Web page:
When large companies open innovation outposts at the Communitech Hub in Waterloo Region, Ontario, we insist that they choose people from outside their organizations to lead them.

Why would we tell our partners to avoid selecting these leaders – or activators, as we call them – from within their companies? It’s simple, really: If they really want to change the conversation about innovation, they need new perspectives; fresh sets of eyes on the problems and opportunities these companies face.

In our case, that means activators usually come from within the Communitech ecosystem. They might be from a startup, a fast-growing ‘scale-up,’ or one of the many large technology companies in the area. As a result, they are community-minded and bring the perspective of a builder, a leader, and a company-focused “intrapreneur” or entrepreneurial employee.

Their job is complicated, as it has to straddle both the scrappy startup mentality that this region is famous for, and the need for structure and process that large organizations demand. Interestingly, we’ve found that these seemingly contradictory roles can co-exist, but a few things need to happen before the outposts – or labs, as some of our partners call them – can make meaningful progress.

For starters, the big company, or “mothership,” needs to get comfortable with letting go, and understand that unexpected, unplanned and unwelcome things will happen. Some will be surprises with great potential while others will be iterative.

But whether the outpost is building software, re-engineering processes or rebuilding job descriptions, it’s the activator’s job to inject speed, agility and uncertainty into the company to help prepare it for the future. The company can therefore expect to be challenged to add new tools, deliver software differently, and most importantly, focus on the customer.

The activator, meanwhile, needs to become the subject matter expert on everything that will make the mothership uncomfortable.

Everyone working in the outpost needs to understand and practise agile philosophies and methods. They need to use tools such as the Business Model Canvas or Lean Model Canvas to understand all the factors behind a product launch, all while focusing on experimentation and learning.

They also need to develop common language so that they can communicate the value of these tools to the mothership. Without these communication tools, the outpost will be less able to influence the large organization.

Finally, the outpost and the mothership need to have alignment. We’ll take a closer look at this when we explore the concept of the innovation council in a future post, but if the outpost’s work doesn’t line up with the goals of the larger organization, it will be difficult, if not impossible, to move any of its prototypes into production.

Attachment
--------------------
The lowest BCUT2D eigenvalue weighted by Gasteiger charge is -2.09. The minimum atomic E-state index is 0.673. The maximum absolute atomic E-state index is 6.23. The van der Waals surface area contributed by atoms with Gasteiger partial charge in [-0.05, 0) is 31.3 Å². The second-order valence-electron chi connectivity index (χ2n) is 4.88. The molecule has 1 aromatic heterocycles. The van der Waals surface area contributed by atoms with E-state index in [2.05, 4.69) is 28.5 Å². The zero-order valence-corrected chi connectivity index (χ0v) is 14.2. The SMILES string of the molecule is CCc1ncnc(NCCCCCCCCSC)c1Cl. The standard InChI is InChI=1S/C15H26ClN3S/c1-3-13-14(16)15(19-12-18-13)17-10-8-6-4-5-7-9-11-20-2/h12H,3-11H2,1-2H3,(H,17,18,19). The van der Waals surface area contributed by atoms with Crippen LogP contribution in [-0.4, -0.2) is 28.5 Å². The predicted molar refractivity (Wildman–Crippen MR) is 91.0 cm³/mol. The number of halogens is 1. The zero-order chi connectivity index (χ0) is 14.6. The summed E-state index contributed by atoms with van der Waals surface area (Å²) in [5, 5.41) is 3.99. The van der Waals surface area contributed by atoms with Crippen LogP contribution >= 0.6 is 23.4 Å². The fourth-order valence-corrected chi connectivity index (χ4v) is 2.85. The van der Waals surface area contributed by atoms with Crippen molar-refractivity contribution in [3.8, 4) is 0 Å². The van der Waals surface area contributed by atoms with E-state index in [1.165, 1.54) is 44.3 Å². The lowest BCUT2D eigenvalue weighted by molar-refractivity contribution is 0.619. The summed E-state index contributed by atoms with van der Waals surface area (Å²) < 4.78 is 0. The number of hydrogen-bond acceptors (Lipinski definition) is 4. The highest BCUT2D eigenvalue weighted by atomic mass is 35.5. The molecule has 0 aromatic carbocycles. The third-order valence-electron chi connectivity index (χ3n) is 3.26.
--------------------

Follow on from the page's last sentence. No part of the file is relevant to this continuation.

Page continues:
All of this means that the mothership needs to support the outpost by providing problems and opportunities, while the outpost in turn provides the mothership with new tools, culture and talent to achieve results that wouldn’t otherwise be possible.

The bottom line is that big companies need to learn how to innovate, and getting started on innovation outposts – with outsiders to lead them – puts them on the path to drive meaningful change on board the mothership.

The Nimble Hippo looks at how large organizations can build innovative cultures and disruptive strategies by taking the best lessons from startup ecosystems and applying them in a big-company context.

Photo: While you’re back there can you scratch there!! by Chad Sparkes is licensed under CC BY 2.0.

About The Author

Craig Haney
Director, Corporate Innovation, Communitech

Craig is leading the charge for corporate innovation in Canada. His work with Canadian Tire Innovations helped launch the LeanLab project at Communitech, helping large, non-tech companies become faster and more innovative by engaging with startups. As Director of Corporate Innovation at Communitech, his focus is to grow the ecosystem by exposing small companies to big problems they can solve for some of Canada’s largest players. Craig has an undergraduate degree from the University of Western Ontario and a Masters of Business, Entrepreneurship, and Technonogy (MBET) from the University of Waterloo.